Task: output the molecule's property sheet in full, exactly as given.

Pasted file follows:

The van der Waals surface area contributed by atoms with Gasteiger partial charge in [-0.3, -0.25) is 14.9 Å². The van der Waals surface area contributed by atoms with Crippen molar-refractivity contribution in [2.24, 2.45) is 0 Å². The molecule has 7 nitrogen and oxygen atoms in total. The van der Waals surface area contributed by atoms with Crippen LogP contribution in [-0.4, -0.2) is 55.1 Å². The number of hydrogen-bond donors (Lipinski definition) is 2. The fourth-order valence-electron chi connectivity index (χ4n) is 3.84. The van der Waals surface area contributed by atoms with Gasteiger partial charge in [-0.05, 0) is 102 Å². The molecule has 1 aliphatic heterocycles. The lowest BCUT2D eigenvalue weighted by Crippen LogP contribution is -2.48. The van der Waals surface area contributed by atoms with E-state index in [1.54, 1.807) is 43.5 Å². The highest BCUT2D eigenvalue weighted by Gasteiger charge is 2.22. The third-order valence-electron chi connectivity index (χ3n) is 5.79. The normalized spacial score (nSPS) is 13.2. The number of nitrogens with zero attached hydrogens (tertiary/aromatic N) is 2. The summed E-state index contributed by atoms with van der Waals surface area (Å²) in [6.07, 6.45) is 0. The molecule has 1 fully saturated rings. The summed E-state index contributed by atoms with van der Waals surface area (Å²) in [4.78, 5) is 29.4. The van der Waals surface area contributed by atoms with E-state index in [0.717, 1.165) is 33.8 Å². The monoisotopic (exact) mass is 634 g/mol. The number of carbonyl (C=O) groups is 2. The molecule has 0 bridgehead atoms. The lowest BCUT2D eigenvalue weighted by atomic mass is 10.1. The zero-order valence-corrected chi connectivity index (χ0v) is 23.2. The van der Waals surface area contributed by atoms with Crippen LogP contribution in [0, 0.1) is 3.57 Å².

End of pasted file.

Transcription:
The van der Waals surface area contributed by atoms with Gasteiger partial charge in [-0.3, -0.25) is 14.9 Å². The van der Waals surface area contributed by atoms with Crippen molar-refractivity contribution in [2.24, 2.45) is 0 Å². The molecule has 7 nitrogen and oxygen atoms in total. The van der Waals surface area contributed by atoms with Crippen LogP contribution in [-0.4, -0.2) is 55.1 Å². The number of hydrogen-bond donors (Lipinski definition) is 2. The fourth-order valence-electron chi connectivity index (χ4n) is 3.84. The van der Waals surface area contributed by atoms with Gasteiger partial charge in [-0.05, 0) is 102 Å². The molecule has 1 aliphatic heterocycles. The lowest BCUT2D eigenvalue weighted by Crippen LogP contribution is -2.48. The van der Waals surface area contributed by atoms with E-state index in [1.54, 1.807) is 43.5 Å². The highest BCUT2D eigenvalue weighted by Gasteiger charge is 2.22. The third-order valence-electron chi connectivity index (χ3n) is 5.79. The normalized spacial score (nSPS) is 13.2. The number of nitrogens with zero attached hydrogens (tertiary/aromatic N) is 2. The summed E-state index contributed by atoms with van der Waals surface area (Å²) in [6.07, 6.45) is 0. The molecule has 1 fully saturated rings. The summed E-state index contributed by atoms with van der Waals surface area (Å²) in [4.78, 5) is 29.4. The van der Waals surface area contributed by atoms with E-state index in [0.717, 1.165) is 33.8 Å². The monoisotopic (exact) mass is 634 g/mol. The number of carbonyl (C=O) groups is 2. The molecule has 0 bridgehead atoms. The lowest BCUT2D eigenvalue weighted by atomic mass is 10.1. The zero-order valence-corrected chi connectivity index (χ0v) is 23.2. The van der Waals surface area contributed by atoms with Crippen LogP contribution in [0, 0.1) is 3.57 Å².